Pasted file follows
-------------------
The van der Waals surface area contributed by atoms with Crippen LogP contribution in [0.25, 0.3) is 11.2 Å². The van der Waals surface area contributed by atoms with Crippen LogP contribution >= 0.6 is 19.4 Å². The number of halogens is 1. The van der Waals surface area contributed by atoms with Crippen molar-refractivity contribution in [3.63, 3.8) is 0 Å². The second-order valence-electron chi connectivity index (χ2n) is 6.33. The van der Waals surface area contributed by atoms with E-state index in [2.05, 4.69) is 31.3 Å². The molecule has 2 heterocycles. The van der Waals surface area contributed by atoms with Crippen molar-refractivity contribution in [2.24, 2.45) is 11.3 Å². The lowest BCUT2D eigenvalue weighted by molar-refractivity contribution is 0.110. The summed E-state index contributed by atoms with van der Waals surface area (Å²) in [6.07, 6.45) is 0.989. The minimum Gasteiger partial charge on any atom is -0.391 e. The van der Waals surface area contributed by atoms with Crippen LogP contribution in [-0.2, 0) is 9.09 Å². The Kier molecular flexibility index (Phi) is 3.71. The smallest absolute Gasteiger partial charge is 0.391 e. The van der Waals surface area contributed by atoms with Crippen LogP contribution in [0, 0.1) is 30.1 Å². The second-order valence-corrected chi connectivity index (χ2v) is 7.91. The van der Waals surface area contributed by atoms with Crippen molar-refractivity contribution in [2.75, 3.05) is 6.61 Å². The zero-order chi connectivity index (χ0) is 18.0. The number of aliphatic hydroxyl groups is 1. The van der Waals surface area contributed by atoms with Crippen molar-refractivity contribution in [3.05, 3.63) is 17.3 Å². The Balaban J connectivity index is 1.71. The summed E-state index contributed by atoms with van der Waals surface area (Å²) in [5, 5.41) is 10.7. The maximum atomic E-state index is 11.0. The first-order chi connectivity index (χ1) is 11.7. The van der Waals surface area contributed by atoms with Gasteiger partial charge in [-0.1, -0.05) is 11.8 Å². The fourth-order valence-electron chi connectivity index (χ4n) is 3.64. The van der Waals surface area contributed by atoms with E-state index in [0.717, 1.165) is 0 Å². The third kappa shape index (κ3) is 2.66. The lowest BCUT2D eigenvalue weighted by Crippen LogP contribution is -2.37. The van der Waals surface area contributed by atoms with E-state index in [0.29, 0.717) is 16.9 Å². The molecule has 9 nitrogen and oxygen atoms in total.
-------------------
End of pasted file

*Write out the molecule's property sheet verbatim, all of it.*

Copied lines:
The van der Waals surface area contributed by atoms with Crippen LogP contribution in [0.25, 0.3) is 11.2 Å². The van der Waals surface area contributed by atoms with Crippen LogP contribution >= 0.6 is 19.4 Å². The number of halogens is 1. The van der Waals surface area contributed by atoms with Crippen molar-refractivity contribution in [3.63, 3.8) is 0 Å². The second-order valence-electron chi connectivity index (χ2n) is 6.33. The van der Waals surface area contributed by atoms with E-state index in [2.05, 4.69) is 31.3 Å². The molecule has 2 heterocycles. The van der Waals surface area contributed by atoms with Crippen molar-refractivity contribution in [2.24, 2.45) is 11.3 Å². The lowest BCUT2D eigenvalue weighted by molar-refractivity contribution is 0.110. The summed E-state index contributed by atoms with van der Waals surface area (Å²) in [6.07, 6.45) is 0.989. The minimum Gasteiger partial charge on any atom is -0.391 e. The van der Waals surface area contributed by atoms with Crippen LogP contribution in [-0.2, 0) is 9.09 Å². The Kier molecular flexibility index (Phi) is 3.71. The smallest absolute Gasteiger partial charge is 0.391 e. The van der Waals surface area contributed by atoms with Crippen LogP contribution in [0, 0.1) is 30.1 Å². The second-order valence-corrected chi connectivity index (χ2v) is 7.91. The van der Waals surface area contributed by atoms with Crippen molar-refractivity contribution in [2.75, 3.05) is 6.61 Å². The zero-order chi connectivity index (χ0) is 18.0. The number of aliphatic hydroxyl groups is 1. The van der Waals surface area contributed by atoms with Crippen molar-refractivity contribution in [3.05, 3.63) is 17.3 Å². The Balaban J connectivity index is 1.71. The summed E-state index contributed by atoms with van der Waals surface area (Å²) in [5, 5.41) is 10.7. The maximum atomic E-state index is 11.0. The first-order chi connectivity index (χ1) is 11.7. The van der Waals surface area contributed by atoms with Gasteiger partial charge in [-0.1, -0.05) is 11.8 Å². The fourth-order valence-electron chi connectivity index (χ4n) is 3.64. The van der Waals surface area contributed by atoms with E-state index in [0.717, 1.165) is 0 Å². The third kappa shape index (κ3) is 2.66. The lowest BCUT2D eigenvalue weighted by Crippen LogP contribution is -2.37. The van der Waals surface area contributed by atoms with E-state index in [0.29, 0.717) is 16.9 Å². The molecule has 9 nitrogen and oxygen atoms in total.